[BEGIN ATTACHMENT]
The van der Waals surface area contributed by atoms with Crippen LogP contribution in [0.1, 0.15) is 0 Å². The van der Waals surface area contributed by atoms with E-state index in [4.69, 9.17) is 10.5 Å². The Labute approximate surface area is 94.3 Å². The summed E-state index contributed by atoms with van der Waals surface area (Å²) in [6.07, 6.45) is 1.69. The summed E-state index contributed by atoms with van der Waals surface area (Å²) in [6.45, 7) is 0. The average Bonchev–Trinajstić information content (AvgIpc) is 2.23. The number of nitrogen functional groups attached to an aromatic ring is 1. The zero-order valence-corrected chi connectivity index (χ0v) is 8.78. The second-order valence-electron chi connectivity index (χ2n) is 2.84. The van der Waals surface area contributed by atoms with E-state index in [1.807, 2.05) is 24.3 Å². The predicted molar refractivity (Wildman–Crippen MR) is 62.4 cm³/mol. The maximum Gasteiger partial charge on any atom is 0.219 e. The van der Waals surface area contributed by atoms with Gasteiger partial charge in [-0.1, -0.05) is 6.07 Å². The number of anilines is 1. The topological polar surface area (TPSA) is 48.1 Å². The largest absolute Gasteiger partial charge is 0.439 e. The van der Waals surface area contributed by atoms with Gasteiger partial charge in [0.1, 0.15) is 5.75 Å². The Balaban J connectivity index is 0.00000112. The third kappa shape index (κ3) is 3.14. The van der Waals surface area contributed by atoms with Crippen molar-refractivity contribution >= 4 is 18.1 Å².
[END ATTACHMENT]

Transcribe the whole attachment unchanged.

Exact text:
The van der Waals surface area contributed by atoms with Crippen LogP contribution in [0.1, 0.15) is 0 Å². The van der Waals surface area contributed by atoms with E-state index in [4.69, 9.17) is 10.5 Å². The Labute approximate surface area is 94.3 Å². The summed E-state index contributed by atoms with van der Waals surface area (Å²) in [6.07, 6.45) is 1.69. The summed E-state index contributed by atoms with van der Waals surface area (Å²) in [6.45, 7) is 0. The average Bonchev–Trinajstić information content (AvgIpc) is 2.23. The number of nitrogen functional groups attached to an aromatic ring is 1. The zero-order valence-corrected chi connectivity index (χ0v) is 8.78. The second-order valence-electron chi connectivity index (χ2n) is 2.84. The van der Waals surface area contributed by atoms with E-state index in [1.807, 2.05) is 24.3 Å². The predicted molar refractivity (Wildman–Crippen MR) is 62.4 cm³/mol. The maximum Gasteiger partial charge on any atom is 0.219 e. The van der Waals surface area contributed by atoms with Gasteiger partial charge in [-0.1, -0.05) is 6.07 Å². The number of anilines is 1. The topological polar surface area (TPSA) is 48.1 Å². The largest absolute Gasteiger partial charge is 0.439 e. The van der Waals surface area contributed by atoms with Gasteiger partial charge in [0.1, 0.15) is 5.75 Å². The Balaban J connectivity index is 0.00000112. The third kappa shape index (κ3) is 3.14. The van der Waals surface area contributed by atoms with Crippen molar-refractivity contribution >= 4 is 18.1 Å².